Letters to the Editor: Build monuments to the founders’ ideas, not the slave-holding men who had them

The Jefferson Memorial
A statue of Thomas Jefferson stands inside the Jefferson Memorial in Washington.
(Karen Bleier / AFP/Getty Images)

To the editor: I agree with columnist Doyle McManus that monuments proclaim the beliefs of the people who erected them.

Monuments in public spaces that run counter to current beliefs should be removed from public view and preserved instead in museums. They must be presented within their historical context so that the viewers can learn from the mistakes of the past.

Monuments to flawed leaders should be restructured to promote their beliefs or accomplishments. For example, the Jefferson Memorial in Washington should remove the statue of Thomas Jefferson, a slaveholder, and instead commemorate the Declaration of Independence. That change would send the proper message to the world about American aspirations.

Mark Rhomberg, Pacific Palisades


To the editor: I am originally from Pennsylvania, and my older sister graduated from Gettysburg College. My family and I visited the Civil War battlefields of Gettysburg, Antietam and Manassas. I was young then and saw only information about the battles, strategies and death tolls.


Robert E. Lee was like a rebel hero figure — it made an impression, but there was not a conscience to it. Recently I’ve been reexamining those experiences, and McManus’ column helped me distinguish between acknowledging history and honoring the white supremacist traitors of the Civil War.

My wife and I have visited Germany often over the last 25 years, and we have never seen a statue or monument that honors Adolf Hitler. We have traveled in Italy extensively, and I cannot recall having seen a monument to Benito Mussolini.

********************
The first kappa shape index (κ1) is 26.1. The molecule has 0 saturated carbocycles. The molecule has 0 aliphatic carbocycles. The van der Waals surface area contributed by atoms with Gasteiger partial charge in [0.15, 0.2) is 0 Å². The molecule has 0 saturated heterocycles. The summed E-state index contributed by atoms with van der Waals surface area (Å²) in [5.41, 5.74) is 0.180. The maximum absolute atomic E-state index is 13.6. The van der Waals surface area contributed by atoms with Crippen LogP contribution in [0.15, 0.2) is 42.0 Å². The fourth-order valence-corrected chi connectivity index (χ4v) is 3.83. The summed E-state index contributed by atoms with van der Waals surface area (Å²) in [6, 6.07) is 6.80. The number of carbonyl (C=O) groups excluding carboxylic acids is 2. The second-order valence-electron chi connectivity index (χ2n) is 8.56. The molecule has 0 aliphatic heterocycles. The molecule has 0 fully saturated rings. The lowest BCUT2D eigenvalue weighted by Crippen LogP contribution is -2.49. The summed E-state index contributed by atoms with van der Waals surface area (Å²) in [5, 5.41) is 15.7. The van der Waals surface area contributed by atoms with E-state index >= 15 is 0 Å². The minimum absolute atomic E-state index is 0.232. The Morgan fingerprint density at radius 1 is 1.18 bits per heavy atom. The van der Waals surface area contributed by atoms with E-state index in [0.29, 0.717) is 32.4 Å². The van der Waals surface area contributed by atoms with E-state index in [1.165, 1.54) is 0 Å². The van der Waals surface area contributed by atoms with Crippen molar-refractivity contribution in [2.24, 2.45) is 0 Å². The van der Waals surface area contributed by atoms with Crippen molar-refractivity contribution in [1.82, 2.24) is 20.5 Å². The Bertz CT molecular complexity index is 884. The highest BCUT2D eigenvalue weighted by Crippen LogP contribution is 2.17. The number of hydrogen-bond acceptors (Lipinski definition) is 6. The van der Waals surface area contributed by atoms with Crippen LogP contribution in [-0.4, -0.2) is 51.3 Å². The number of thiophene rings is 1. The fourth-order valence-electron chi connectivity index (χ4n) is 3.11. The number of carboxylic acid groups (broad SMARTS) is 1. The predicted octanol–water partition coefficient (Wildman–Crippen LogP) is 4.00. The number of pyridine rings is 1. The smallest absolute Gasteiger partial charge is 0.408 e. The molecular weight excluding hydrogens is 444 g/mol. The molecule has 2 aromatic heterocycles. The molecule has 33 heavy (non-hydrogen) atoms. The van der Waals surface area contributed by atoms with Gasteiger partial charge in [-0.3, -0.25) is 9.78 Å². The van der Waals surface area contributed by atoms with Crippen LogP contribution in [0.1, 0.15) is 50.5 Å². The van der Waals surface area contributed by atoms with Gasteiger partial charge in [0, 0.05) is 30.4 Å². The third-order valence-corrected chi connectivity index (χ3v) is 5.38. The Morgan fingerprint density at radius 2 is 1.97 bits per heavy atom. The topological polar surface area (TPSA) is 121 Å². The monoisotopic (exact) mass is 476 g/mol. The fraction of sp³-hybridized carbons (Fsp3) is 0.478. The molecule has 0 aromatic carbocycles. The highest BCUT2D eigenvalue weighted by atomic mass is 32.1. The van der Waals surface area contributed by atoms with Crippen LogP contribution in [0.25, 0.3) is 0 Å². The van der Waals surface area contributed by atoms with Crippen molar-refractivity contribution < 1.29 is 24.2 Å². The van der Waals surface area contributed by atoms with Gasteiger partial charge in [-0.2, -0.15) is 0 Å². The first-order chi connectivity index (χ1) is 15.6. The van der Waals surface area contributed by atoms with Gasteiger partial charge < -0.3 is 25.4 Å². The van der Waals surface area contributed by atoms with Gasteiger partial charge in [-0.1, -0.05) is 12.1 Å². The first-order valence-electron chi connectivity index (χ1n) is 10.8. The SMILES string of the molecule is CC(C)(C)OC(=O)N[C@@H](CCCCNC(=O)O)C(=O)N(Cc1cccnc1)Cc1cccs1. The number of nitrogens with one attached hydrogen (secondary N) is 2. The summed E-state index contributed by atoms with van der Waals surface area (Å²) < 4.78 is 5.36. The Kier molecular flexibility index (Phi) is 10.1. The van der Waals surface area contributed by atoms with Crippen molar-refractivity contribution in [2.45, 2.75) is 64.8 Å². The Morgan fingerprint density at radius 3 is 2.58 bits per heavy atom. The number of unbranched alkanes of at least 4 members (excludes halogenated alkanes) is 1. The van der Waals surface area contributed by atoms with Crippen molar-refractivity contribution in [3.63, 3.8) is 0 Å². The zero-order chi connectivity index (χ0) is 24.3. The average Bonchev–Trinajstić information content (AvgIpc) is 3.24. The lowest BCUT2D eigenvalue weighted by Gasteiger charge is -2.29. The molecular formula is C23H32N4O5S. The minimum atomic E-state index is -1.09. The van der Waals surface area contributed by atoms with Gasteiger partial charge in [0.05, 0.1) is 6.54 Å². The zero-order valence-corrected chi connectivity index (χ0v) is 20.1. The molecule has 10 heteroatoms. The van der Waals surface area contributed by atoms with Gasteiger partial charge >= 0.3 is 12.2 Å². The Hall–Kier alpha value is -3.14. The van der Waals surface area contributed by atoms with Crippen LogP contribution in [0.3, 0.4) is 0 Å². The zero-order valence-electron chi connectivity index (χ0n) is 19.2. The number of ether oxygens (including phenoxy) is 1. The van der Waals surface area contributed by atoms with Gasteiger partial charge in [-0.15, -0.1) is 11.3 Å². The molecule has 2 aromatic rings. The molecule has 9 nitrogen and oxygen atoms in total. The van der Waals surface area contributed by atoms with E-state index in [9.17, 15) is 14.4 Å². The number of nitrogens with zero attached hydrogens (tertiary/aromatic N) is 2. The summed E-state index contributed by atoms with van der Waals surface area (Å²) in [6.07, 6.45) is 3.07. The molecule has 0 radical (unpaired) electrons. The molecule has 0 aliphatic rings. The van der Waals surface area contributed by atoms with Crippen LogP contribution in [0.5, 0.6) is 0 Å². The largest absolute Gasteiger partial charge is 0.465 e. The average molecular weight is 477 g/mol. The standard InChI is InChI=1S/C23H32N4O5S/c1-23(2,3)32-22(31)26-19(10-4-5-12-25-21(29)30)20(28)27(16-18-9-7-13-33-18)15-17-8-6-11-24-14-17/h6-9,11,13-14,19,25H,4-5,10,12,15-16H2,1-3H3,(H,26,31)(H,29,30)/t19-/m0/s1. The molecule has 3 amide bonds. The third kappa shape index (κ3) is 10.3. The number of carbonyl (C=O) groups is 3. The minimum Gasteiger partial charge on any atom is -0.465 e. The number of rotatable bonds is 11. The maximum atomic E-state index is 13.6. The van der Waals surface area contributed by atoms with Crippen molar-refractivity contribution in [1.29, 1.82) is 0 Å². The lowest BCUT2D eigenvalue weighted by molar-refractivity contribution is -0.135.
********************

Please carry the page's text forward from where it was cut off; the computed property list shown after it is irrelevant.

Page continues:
Battlefield monuments like those in Gettysburg honor history and the people who fought and died there. City monuments like those in Richmond, Va., are not on battlefields and serve only to remind us of a culture of white supremacism. That’s not a history to be honored.

Ron Roup, San Clemente


To the editor: “Statues of Christopher Columbus pose a tougher question,” McManus writes. “Are we honoring him for his intrepid navigating or because he opened the Americas to European colonization?”

This ignores the fact that Columbus and his men raped, killed, maimed and enslaved Indigenous peoples in their quest to obtain gold and resources. There is no honor for Columbus.

As an enrolled member of the Prairie Band Potawatomi Nation and also someone of Choctaw descent, I would like to see everyone learn the true history of this explorer. And while we are talking, decolonize your newsroom, Los Angeles Times.

Allison Hicks, Whittier


To the editor: Trump threatens severe penalties on those who would topple and deface the monuments and statues of traitorous Confederate generals. But during his tenure, he has overseen the shrinking and desecration of national monuments that protect our natural heritage.

In Utah, the size of Bears Ears National Monument has been cut by 85%, and Grand Staircase-Escalante was eviscerated by half, allowing the extraction industries to move in. Trump is attempting to open the Northeast Canyons and Seamounts Marine National Monument to commercial fishing, defeating the purpose of the sanctuary.

The administration is bulldozing through the Organ Pipe Cactus National Monument, destroying Tohono O’odham sacred sites and threatening endangered species.

Apparently, stone and bronze pigeon perches are more important to Trump than to our cultural and natural wealth.

Tony Baker, Rancho Palos Verdes